Joy: Paula Cox is sworn in as Premier by Governor Sir Richard Gozney. *File photo
Joy: Paula Cox is sworn in as Premier by Governor Sir Richard Gozney. *File photo
The remarkable thing about the election of Paula Cox as Bermuda’s Premier is that, by every indication, the people of Bermuda got the person they want.

What are the odds of this happening? Pretty remote, because the people of Bermuda had almost no say in the election of their own leader.

It is a peculiar form of democracy — indeed, it is not democracy at all — but that is the way our system works.

It made more sense in the old days when the Premier — or Prime Minister, in other versions of the Westminster system — was really little more than the “first among equals” they describe in the constitutional textbooks.


But that has evolved in Bermuda and elsewhere into a far more presidential style.

You are not so much electing a party to run things as a team, so much as electing a leader who will personally pick a team of underlings.

The choices a Premier has are, more often than not, woefully limited.

Even Ms Cox, who promised a major shake-up of the Cabinet, ended up with only one person who had not already served as a minister under her predecessors. The presidential style is reflected in the colour portraits that appear all over the place of our Premiers.

I happened to arrive at the airport a couple of days after Ms Cox’s “administration” began.

Dr. Ewart Brown’s portrait was missing and Ms Cox’s had yet to be hoisted.

It was a pleasure to wait in the immigration line without a leader staring down upon me.

This is nothing personal against my leaders. It is just liberating, as an ordinary citizen, to be left to stand in line by myself. It was, I assume, just a fleeting interregnum. Ms Cox has no doubt assumed her position at the front of the queue, or will do so soon. But the point is that neither I nor anybody else in the “Bermudians only” line at the airport had any say in whose portrait would hang above us.

We had a little indirect influence, perhaps. Presumably, the PLP conference delegates gave some consideration to who, in a general election, might lead their party to victory. But it was very indirect.

PLP leadership candidate Terry Lister, who has since become Transport Minister, held public town hall meetings and made statements on his plans and proposals during his campaign. Ms Cox did quite the opposite. She and her aides deliberately avoided engaging with the public during her leadership campaign.

They focused entirely on working behind the scenes, orchestrating the selection of favourable PLP conference delegates and ensuring that they voted for her.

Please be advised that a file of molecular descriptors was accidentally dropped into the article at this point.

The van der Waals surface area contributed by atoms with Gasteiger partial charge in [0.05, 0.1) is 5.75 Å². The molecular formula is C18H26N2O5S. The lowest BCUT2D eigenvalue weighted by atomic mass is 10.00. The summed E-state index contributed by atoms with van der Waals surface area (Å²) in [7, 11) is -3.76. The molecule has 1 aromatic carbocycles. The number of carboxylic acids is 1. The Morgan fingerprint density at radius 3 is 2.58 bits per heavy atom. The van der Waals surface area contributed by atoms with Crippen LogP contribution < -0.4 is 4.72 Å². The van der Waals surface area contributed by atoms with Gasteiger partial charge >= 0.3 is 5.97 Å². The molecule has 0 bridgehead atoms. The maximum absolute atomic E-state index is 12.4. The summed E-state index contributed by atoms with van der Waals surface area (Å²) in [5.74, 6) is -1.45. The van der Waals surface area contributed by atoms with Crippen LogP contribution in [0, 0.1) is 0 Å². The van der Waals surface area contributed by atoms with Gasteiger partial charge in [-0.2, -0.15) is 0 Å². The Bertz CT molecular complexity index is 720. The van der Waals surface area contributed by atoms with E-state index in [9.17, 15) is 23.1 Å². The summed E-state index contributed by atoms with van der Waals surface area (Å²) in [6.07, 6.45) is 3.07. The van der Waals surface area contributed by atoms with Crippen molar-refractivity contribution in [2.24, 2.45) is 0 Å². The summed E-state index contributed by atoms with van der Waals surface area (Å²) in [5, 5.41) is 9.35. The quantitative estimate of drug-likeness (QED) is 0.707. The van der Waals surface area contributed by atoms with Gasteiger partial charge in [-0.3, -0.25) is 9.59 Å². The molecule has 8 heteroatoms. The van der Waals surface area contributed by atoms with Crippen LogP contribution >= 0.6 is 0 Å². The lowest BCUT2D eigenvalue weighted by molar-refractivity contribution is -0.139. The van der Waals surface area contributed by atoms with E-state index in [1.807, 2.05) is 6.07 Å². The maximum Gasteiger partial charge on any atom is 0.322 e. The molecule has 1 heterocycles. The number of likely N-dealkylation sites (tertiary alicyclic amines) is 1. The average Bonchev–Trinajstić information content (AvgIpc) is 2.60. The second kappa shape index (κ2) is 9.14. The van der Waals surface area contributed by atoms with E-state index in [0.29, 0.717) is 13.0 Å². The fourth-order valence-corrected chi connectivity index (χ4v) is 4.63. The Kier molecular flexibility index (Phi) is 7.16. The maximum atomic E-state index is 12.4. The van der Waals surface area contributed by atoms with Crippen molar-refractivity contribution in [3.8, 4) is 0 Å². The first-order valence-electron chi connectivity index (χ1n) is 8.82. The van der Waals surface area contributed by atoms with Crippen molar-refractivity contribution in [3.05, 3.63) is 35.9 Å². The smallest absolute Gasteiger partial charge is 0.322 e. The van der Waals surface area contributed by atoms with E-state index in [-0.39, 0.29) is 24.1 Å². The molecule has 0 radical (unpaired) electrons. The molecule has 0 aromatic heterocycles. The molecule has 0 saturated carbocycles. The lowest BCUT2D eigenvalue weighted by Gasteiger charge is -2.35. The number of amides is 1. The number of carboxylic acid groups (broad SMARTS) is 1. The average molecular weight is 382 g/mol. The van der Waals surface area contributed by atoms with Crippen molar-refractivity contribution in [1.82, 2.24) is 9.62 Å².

Engaging the public was seen as a distraction or, worse yet, as a liability in her campaign.

I cannot blame Premier Cox for the path she took. She used the system our history created and produced the result she, and most of the rest of Bermuda, wanted.


But what a lunatic system it is, that does not let voters choose their own leader and actually penalizes a would-be leader who tries to appeal to citizens.

One of the great dysfunctions in modern politics — in Bermuda and elsewhere — is the enormous dissatisfaction and frustration that citizens feel. They feel their governments are out of touch and do not listen to them.

It is not that voters know specifically what they want their government to do — they still want leaders to make decisions and do the heavy thinking for them.

But they want to feel involved in the process and feel that their views — when and if they have them — are heard. The system needs to be changed. The excuses people use for inaction — for example, that the U.K. will not entertain constitutional changes short of independence — are false and lazy.

Bermuda voters, and the U.K. authorities for that matter, will hardly balk at changes that enhance democracy and make governments more responsive.

And, as always, the people in charge are people who have gotten ahead under the current system, so are less inclined than most to change it.

Over the last dozen years, our leaders have devoted a huge amount of time and energy to “enhancing” democracy.

They have switched to single-seat constituencies and creating 36 constituencies of equal size, instead of the very rough equality of parish-based districts.

But these are minor tweaks compared with the undemocratic method by which Bermuda has always chosen its leaders.

Until the system changes — and eventually, inevitably, it must  — our leaders would be smart to reach out of their own volition.

They should do, in short, exactly what Paula Cox did not do during the leadership contest but what her rival Mr. Lister did do.

Even when people do not have direct power they deserve, they will trust and respect their leaders more if they are feel involved.

They have, at least, the right to be listened to.